Founded in 1916, West Kent Golf Club was originally located next to Blackbrook Lane in Bickley but it moved to the 18-hole layout that had been used by the disbanded Bromley and Bickley Golf Club at Magpie Hall Lane in 1940. After the war, the local council wouldn't renew the club's lease as it planned to build a school with playing fields on the property so West Kent moved for the second and final time to Downe Golf Course in 1946.
The layout hadn't been used since 1940 because the RAF had closed the course and erected barbed wire to keep the general public away from the airfield next door. During the following six years, the fairways and greens disappeared under grass growing knee high and the bunkers became hidden beneath a carpet of weeds. Tool sheds lay in ruins and the clubhouse required major renovation work to the roof, doors and windows.
Club members and Artisans worked hard to establish the position of the fairways and greens, with work parties formed every weekend to restore the course back to its former glory. And it was certainly a course worth bringing back to life as it had been designed in 1925 by Herbert Fowler and John Abercromby, renowned golf course designers at the time.
Both architects had notable individual projects to their name – for instance, Fowler designed Delamere Forest and the two courses at Walton Heath while Abercromby had laid out the first course at The Addington and Worplesdon – but they also collaborated on a number of other designs along with business partners Tom Simpson and Arthur Croome.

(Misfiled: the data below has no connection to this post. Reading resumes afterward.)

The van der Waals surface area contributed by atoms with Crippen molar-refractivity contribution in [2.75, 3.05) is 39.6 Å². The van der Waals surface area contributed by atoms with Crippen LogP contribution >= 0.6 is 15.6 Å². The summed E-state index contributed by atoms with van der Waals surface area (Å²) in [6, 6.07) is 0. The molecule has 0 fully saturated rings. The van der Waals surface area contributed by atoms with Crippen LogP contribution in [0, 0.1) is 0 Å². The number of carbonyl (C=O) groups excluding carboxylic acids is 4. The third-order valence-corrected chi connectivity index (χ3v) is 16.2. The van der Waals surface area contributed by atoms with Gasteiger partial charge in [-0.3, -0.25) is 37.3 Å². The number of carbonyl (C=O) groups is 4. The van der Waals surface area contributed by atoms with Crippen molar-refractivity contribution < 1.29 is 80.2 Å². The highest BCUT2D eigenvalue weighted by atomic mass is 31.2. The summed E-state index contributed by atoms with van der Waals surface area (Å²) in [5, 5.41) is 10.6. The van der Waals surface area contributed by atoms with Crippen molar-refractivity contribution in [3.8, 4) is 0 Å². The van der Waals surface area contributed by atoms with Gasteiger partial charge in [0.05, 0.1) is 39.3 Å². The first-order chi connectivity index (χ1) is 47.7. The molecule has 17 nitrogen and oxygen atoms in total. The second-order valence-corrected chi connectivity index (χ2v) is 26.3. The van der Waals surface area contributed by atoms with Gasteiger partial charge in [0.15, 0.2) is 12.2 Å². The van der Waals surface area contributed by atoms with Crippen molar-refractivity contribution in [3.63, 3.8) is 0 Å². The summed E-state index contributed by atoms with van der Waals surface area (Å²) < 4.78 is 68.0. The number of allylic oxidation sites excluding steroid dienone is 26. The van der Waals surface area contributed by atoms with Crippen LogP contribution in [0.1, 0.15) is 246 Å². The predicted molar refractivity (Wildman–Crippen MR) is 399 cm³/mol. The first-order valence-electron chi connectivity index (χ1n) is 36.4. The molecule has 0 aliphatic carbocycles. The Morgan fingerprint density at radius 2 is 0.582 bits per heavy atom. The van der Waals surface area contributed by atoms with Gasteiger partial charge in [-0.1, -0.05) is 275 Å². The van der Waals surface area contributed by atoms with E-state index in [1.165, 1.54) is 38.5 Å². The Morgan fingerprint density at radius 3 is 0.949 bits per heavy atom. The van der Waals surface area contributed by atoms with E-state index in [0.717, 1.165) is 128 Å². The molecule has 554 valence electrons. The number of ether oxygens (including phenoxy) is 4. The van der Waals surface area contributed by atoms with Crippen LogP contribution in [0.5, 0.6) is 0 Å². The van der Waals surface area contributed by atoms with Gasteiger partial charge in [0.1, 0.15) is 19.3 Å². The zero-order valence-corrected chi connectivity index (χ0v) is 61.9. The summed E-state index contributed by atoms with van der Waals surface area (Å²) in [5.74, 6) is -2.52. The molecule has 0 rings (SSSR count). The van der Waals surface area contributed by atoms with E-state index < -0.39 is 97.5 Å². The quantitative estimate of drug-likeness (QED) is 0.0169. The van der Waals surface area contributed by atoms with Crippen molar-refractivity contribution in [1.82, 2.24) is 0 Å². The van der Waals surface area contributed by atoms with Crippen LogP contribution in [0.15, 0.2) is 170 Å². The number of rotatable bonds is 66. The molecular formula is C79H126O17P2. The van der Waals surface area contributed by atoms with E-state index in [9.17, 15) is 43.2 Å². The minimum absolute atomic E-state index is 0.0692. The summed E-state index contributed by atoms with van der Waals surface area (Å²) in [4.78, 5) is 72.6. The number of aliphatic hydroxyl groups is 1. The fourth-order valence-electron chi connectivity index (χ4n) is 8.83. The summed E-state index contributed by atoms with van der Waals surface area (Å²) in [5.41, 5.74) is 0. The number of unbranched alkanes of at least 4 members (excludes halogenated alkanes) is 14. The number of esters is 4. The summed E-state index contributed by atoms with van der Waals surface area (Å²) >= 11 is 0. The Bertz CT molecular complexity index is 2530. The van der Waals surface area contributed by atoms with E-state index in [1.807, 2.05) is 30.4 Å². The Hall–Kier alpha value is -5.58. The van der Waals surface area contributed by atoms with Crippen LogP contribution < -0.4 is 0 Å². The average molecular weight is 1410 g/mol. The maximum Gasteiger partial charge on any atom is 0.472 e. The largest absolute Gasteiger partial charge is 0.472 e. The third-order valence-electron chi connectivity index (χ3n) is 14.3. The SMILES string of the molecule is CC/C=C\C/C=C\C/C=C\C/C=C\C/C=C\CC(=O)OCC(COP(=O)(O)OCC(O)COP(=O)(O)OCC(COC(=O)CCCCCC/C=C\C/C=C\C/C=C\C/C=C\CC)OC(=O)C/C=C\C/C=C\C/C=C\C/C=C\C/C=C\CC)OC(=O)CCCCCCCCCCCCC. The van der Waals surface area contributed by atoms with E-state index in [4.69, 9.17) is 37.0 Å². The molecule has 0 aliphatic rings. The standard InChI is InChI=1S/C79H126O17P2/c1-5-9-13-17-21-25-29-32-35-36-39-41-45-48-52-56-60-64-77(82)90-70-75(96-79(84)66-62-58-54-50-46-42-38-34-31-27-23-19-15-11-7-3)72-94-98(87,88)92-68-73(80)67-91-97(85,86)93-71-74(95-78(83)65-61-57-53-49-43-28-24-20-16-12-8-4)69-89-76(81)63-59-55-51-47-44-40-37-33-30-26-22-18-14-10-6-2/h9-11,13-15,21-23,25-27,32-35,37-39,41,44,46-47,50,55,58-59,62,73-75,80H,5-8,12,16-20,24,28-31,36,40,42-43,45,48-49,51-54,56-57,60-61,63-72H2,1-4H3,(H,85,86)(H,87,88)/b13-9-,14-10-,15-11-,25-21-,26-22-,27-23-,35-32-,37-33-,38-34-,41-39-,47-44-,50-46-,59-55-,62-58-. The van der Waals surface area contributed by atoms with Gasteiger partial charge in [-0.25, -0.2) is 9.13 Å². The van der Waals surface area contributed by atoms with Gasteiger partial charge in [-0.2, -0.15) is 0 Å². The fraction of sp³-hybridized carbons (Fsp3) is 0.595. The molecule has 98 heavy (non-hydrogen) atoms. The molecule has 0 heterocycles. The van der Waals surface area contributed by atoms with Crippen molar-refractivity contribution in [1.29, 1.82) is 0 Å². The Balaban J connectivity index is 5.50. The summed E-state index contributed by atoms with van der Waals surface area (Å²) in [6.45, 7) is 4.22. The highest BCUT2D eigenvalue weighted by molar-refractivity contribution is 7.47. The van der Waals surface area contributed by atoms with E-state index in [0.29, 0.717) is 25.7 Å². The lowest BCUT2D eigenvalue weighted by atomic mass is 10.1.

Almost a hundred years have passed since the holes were first set out at West Kent, but the original classic layout has changed very little down the years, apart from the growth of the many mature trees that now line the fairways of this rather splendid parkland track. The club has invested heavily in recently with irrigation enhancements, particularly around the greens, and there’s an ongoing programme in place to improve drainage in certain areas.
The modern day layout extends to 6,427 yards from the back tees, playing to a par of 71. Routed across gently undulating terrain, the fairways run in a generally north-south direction, alongside the single runway of London Biggin Hill airport which lies immediately to the west of the property. Once an RAF station, the airfield now services occasional business flights.
There are only two par fives on the card, the 495-yard 7th, doglegging right to a 2-tiered green, and the 551-yard 12th, with out of bounds lurking beyond the putting surface. Both have a low stroke index but they’re eminently birdieable holes. Indeed, the stretch from holes 9 to 12 probably offers the best chance of picking up strokes against par during the round.
The toughest hole on a course isn’t always the obvious one (rated stroke index 1) and many think the 398-yard right doglegged 2nd hole is a difficult beast of a hole to tame, playing uphill as it does all the way from tee to green. Arriving so early in the round, the second of six straight par fours, it’s a hole that can make or break your round so be well prepared for it.
A 100+ year old course that has passed me by and my first visit in the scorcher summer of 2018 was really enjoyable – I’ll not go mad and say this is a ‘must-play’ but I will say my interest levels in the course remained high for the duration of the round.